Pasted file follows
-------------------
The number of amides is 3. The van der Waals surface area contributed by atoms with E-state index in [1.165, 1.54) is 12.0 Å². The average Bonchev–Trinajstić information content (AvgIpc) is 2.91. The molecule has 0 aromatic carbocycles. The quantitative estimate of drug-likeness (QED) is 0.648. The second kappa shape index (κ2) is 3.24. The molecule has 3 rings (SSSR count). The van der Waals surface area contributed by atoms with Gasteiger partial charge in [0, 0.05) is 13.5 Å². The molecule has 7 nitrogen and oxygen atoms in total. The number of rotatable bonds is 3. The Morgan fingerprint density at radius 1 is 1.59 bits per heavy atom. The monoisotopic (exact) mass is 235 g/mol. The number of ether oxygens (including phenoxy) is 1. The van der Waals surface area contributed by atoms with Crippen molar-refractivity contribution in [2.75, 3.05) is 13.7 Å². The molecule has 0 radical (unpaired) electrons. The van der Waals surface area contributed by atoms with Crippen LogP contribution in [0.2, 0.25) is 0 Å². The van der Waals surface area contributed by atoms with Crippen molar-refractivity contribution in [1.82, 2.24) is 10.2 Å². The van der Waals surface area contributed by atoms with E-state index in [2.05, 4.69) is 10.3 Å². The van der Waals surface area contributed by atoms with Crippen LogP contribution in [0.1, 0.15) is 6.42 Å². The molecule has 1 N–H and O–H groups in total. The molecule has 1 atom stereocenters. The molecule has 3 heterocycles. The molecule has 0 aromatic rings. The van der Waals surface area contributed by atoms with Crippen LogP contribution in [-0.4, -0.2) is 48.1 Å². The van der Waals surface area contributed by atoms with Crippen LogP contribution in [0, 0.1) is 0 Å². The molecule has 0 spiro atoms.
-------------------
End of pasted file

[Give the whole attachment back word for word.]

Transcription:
The number of amides is 3. The van der Waals surface area contributed by atoms with E-state index in [1.165, 1.54) is 12.0 Å². The average Bonchev–Trinajstić information content (AvgIpc) is 2.91. The molecule has 0 aromatic carbocycles. The quantitative estimate of drug-likeness (QED) is 0.648. The second kappa shape index (κ2) is 3.24. The molecule has 3 rings (SSSR count). The van der Waals surface area contributed by atoms with Gasteiger partial charge in [0, 0.05) is 13.5 Å². The molecule has 7 nitrogen and oxygen atoms in total. The number of rotatable bonds is 3. The Morgan fingerprint density at radius 1 is 1.59 bits per heavy atom. The monoisotopic (exact) mass is 235 g/mol. The number of ether oxygens (including phenoxy) is 1. The van der Waals surface area contributed by atoms with Crippen molar-refractivity contribution in [2.75, 3.05) is 13.7 Å². The molecule has 0 radical (unpaired) electrons. The van der Waals surface area contributed by atoms with Crippen LogP contribution in [0.2, 0.25) is 0 Å². The van der Waals surface area contributed by atoms with Crippen molar-refractivity contribution in [1.82, 2.24) is 10.2 Å². The van der Waals surface area contributed by atoms with E-state index in [2.05, 4.69) is 10.3 Å². The van der Waals surface area contributed by atoms with Crippen LogP contribution in [0.1, 0.15) is 6.42 Å². The molecule has 1 N–H and O–H groups in total. The molecule has 1 atom stereocenters. The molecule has 3 heterocycles. The molecule has 0 aromatic rings. The van der Waals surface area contributed by atoms with Crippen LogP contribution in [-0.4, -0.2) is 48.1 Å². The van der Waals surface area contributed by atoms with Crippen LogP contribution in [0, 0.1) is 0 Å². The molecule has 0 spiro atoms.